- Research article
- Open Access
Small RNA and transcriptome deep sequencing proffers insight into floral gene regulation in Rosa cultivars
BMC Genomicsvolume 13, Article number: 657 (2012)
Roses (Rosa sp.), which belong to the family Rosaceae, are the most economically important ornamental plants—making up 30% of the floriculture market. However, given high demand for roses, rose breeding programs are limited in molecular resources which can greatly enhance and speed breeding efforts. A better understanding of important genes that contribute to important floral development and desired phenotypes will lead to improved rose cultivars. For this study, we analyzed rose miRNAs and the rose flower transcriptome in order to generate a database to expound upon current knowledge regarding regulation of important floral characteristics. A rose genetic database will enable comprehensive analysis of gene expression and regulation via miRNA among different Rosa cultivars.
We produced more than 0.5 million reads from expressed sequences, totalling more than 110 million bp. From these, we generated 35,657, 31,434, 34,725, and 39,722 flower unigenes from Rosa hybrid: ‘Vital’, ‘Maroussia’, and ‘Sympathy’ and Rosa rugosa Thunb. , respectively. The unigenes were assigned functional annotations, domains, metabolic pathways, Gene Ontology (GO) terms, Plant Ontology (PO) terms, and MIPS Functional Catalogue (FunCat) terms. Rose flower transcripts were compared with genes from whole genome sequences of Rosaceae members (apple, strawberry, and peach) and grape. We also produced approximately 40 million small RNA reads from flower tissue for Rosa, representing 267 unique miRNA tags. Among identified miRNAs, 25 of them were novel and 242 of them were conserved miRNAs. Statistical analyses of miRNA profiles revealed both shared and species-specific miRNAs, which presumably effect flower development and phenotypes.
In this study, we constructed a Rose miRNA and transcriptome database, and we analyzed the miRNAs and transcriptome generated from the flower tissues of four Rosa cultivars. The database provides a comprehensive genetic resource which can be used to better understand rose flower development and to identify candidate genes for important phenotypes.
Roses (Rosa sp.) belong to the Rosaceae family and are the most important ornamental plants, comprising 30% of the floriculture market. The Rosaceae family consists of more than 100 genera and 3,000 species, including many important fruits, nuts, ornamental, and wood crops . Members of this family provide high-value nutritional food and contribute desirable aesthetic and industrial products. In addition, there are abundant genomic resources from recently released genome sequences for apple, strawberry, and peach (http://www.rosaceae.org/) that will contribute to better understanding of Rosaceae biology [2, 3]. Despite active genomic studies of fruit-bearing Rosaceae, molecular studies of ornamental roses have been limited, except for those focused on supporting breeding strategies.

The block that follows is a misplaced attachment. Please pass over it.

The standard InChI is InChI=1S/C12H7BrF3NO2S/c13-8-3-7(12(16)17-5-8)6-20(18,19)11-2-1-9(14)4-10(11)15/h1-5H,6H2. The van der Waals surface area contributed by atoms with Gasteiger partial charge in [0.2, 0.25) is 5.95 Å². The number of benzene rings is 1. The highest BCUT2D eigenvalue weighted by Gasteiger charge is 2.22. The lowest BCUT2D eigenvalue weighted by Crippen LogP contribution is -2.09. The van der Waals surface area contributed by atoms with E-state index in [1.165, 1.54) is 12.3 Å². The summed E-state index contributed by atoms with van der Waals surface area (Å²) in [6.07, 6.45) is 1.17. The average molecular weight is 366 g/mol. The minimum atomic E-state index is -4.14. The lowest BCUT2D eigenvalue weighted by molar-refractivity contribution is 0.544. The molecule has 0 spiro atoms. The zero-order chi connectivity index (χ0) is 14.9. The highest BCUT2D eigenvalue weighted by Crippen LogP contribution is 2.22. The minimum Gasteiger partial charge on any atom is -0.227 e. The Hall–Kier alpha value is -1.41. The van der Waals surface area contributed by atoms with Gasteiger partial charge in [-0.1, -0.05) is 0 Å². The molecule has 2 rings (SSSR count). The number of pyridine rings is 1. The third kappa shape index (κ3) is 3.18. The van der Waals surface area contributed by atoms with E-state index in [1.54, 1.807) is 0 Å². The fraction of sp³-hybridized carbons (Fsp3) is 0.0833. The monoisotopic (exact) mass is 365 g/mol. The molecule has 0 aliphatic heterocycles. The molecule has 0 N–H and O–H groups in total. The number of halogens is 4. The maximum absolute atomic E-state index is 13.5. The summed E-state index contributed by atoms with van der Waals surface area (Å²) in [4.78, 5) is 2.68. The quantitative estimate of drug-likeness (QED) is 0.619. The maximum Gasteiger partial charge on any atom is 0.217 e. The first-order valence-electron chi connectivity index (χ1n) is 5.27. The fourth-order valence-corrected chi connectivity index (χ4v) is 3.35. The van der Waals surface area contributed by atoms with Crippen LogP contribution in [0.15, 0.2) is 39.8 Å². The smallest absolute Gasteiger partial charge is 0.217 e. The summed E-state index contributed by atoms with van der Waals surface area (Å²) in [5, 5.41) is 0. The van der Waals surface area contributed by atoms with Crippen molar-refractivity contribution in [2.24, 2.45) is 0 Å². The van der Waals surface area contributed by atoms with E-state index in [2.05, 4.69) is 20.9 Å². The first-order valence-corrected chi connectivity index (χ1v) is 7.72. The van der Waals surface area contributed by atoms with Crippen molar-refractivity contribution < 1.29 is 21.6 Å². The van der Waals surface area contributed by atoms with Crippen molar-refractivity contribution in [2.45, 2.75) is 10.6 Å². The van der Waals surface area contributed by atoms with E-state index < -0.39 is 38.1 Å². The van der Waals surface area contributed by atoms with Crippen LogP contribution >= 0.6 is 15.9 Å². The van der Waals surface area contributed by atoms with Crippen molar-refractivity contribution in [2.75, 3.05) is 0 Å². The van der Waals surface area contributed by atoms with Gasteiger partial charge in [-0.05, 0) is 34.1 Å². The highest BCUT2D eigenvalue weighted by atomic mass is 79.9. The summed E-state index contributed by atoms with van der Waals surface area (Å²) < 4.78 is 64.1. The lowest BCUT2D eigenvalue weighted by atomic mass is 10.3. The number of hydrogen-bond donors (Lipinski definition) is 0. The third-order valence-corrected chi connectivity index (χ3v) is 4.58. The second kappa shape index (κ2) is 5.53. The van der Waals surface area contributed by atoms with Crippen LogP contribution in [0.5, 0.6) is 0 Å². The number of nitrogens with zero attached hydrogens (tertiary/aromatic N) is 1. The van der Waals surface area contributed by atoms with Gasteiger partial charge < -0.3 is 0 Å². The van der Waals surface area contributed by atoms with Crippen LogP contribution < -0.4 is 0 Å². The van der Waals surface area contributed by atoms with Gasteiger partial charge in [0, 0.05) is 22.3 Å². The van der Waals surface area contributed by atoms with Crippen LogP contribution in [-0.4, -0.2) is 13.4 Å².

The development of molecular markers for roses began with the first molecular linkage map covering over 300 markers from Rosa multiflora hybrids , and several genetic maps were constructed recently [5, 6]. However, the genetic resources for roses are relatively weak compared to those for other Rosaceae families. As of June 2011, approximately 4,834 unigenes were available. These were generated from 9,289 expressed sequence tags (ESTs) for rose in the Genome Database for Rosaceae (GDR) [7, 8]. These unigenes cover only 7.6% of apple genes, 13.89% of strawberry genes, and 16.84% of peach genes. Clearly, more abundant transcriptomic resources generated from different roses are needed to allow for the investigation of key traits, including resistance to disease or stress, flower morphology, and scent [9, 10].
Transcriptome sequences are often analyzed from both model and non-model plants to monitor whole gene expression. Whole gene expression is useful to identify biotic  or abiotic stress related genes [12, 13], understand organ development [14, 15] and characterize differential traits between closely related species of rose . Next-generation sequencing (NGS) technologies, such as Illumina, SOLEXA, Genome Sequencer FLX system (GS FLX), and ABI SOLiD, allow analysis of the transcriptome because of increased throughput and reduced sequencing cost [17, 18]. The GS FLX is considered by many to be the most powerful platform to analyze protein-coding sequence data with strengths, including long reads, good accuracy, and the ability to support ultra-high-throughput analysis . Because of these strengths, GS FLX is often applied to generate transcriptome data (summarized in Table 1 in ). Transcriptomic data in ornamental plants like roses expands our knowledge of the genetic control of flower quality. These findings can be applied in the floricultural industry to advance efforts to screen economically important phenotypes . Here, we generated transcriptomes of four Rosa cultivars using GS FLX sequencing to compare floral development and other features.